Since presepsin was first discovered as a novel biomarker for sepsis in 2002 , a number of studies have demonstrated the significance of presepsin for identifying sepsis or predicting mortality. Although the diagnostic and prognostic values of presepsin for sepsis have been demonstrated in various studies [14–17], the complementary utility and applicability of presepsin in clinical practice still need further research.
Sepsis, a life-threatening organ dysfunction caused by infection, continues to be a major cause of death globally . Multiple studies have established the advantage of prompt intervention, such as rapid antibiotics administration, in reducing mortality [19, 20]. Early recognition of high-risk patients is crucial to improving patient outcomes. Nonetheless, it is often challenging to sort out high-risk patients in real-life clinical practice.
In this study, our data showed a significant difference in presepsin levels among the non-sepsis, sepsis, and septic shock patients, when categorized by the Sepsis-3 criteria. In addition, presepsin levels demonstrated a statistically significant difference between survivors and non-survivors in both sepsis and non-sepsis groups. It is noteworthy that presepsin was able to predict mortality even in the non-sepsis group. Moreover, combining presepsin with other well-known markers such as the Sepsis-3 definition by SOFA score and lactate provided greater predictive power. When presepsin was combined with the delta SOFA score, the predictive power for mortality was greater than using SOFA score alone, advocating the benefit of ancillary use of presepsin along with other markers. The results are in line with previous notions addressing the prognostic value of presepsin. Thus, with the help of presepsin, the chance of identifying high-risk patients could be improved.
Although the biological function of presepsin itself has yet to be elucidated, the primary source of presepsin secretion is CD14-positive monocyte/macrophage lineages which are triggered by bacterial phagocytosis . Presepsin is currently known to rise faster than PCT and CRP [6, 7, 10]. It is also speculated that presepsin rises faster than lactate, considering the fact that increases in lactate level result from tissue hypoperfusion. Besides, presepsin shows excellent correlation between sample types including whole blood, and the result can be obtained within 17 minutes . Hence, presepsin is a feasible marker for predicting survival in sepsis, especially at an early stage before progression of organ failure. Utilization of presepsin may assist in identifying patients with potentially unfavorable outcomes and could improve mortality rates by facilitating prompt treatment.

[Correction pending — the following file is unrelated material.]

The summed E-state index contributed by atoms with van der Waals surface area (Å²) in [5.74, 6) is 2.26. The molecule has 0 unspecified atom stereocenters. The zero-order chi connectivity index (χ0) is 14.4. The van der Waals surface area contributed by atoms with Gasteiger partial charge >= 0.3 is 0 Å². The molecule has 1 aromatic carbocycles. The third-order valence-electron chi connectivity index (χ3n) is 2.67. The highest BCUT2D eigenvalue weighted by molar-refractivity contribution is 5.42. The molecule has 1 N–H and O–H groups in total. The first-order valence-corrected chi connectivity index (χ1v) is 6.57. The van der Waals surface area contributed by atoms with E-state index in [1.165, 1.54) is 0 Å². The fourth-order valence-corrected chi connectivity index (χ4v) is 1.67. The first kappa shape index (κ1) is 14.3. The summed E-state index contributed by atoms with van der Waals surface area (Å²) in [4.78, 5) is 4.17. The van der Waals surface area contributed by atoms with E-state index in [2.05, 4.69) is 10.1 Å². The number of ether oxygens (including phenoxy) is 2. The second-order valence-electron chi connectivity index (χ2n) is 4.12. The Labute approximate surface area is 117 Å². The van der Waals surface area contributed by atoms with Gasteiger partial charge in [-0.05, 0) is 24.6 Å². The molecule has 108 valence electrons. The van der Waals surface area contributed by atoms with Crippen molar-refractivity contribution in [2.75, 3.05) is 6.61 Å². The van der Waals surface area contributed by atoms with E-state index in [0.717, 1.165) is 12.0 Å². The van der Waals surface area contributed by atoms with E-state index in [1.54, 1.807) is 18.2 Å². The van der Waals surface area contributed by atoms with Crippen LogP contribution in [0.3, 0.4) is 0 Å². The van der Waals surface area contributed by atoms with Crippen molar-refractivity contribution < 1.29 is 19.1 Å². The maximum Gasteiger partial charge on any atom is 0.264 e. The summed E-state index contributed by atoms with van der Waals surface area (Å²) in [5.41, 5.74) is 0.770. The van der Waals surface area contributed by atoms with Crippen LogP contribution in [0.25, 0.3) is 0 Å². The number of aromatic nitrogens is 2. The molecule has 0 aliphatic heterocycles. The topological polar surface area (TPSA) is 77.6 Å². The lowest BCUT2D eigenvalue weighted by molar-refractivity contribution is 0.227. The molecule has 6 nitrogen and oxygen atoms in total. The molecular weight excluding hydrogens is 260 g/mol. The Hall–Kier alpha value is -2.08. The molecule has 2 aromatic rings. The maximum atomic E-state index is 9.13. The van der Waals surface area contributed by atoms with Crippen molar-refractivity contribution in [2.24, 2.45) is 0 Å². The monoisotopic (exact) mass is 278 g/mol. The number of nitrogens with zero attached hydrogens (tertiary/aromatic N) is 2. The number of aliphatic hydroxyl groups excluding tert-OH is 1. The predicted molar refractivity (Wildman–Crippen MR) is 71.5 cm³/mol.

Although other markers such as CRP and PCT have been widely used, those markers have their own limitations in terms of predicting prognosis . Lactate levels could be also increased by hepatic dysfunction, renal dysfunction, or catecholamine, as well as sepsis-induced tissue hypoxia . Compared with those biomarkers, presepsin might have some advantages in that it could be more specific for sepsis and could have an earlier increase. On the other hand, presepsin may be elevated in renal or hepatic dysfunction without infection [3, 24] so further research would be needed for clinical interpretation.
There are several limitations to our study that deserve to be acknowledged. First, while the subjects were enrolled in a prospective manner, the selection criteria included procalcitonin and blood culture, which could cause selection bias. However, since procalcitonin and blood culture are generally ordered for almost all suspected sepsis patients, the chance of selection bias is relatively low. Besides, to the best of our knowledge, the number of reviewed subjects in this study is the largest among studies evaluating presepsin under the Sepsis-3 criteria, to date. Second, this study was conducted in a single institution, and approximately two-thirds of the enrolled subjects had a malignancy. Third, we were unable to obtain follow-up presepsin level changes over time. Since we only retrieved the presepsin level from a single time point at presentation, the actual onset of sepsis and whether the measured presepsin level represents the peak level are uncertain. Nonetheless, the characteristics of our data may in actuality better reflect the real-world clinical setting. Further research regarding the underlying mechanism of presepsin secretion, the biological role of presepsin, and the serial kinetics of presepsin according to the patient status are warranted.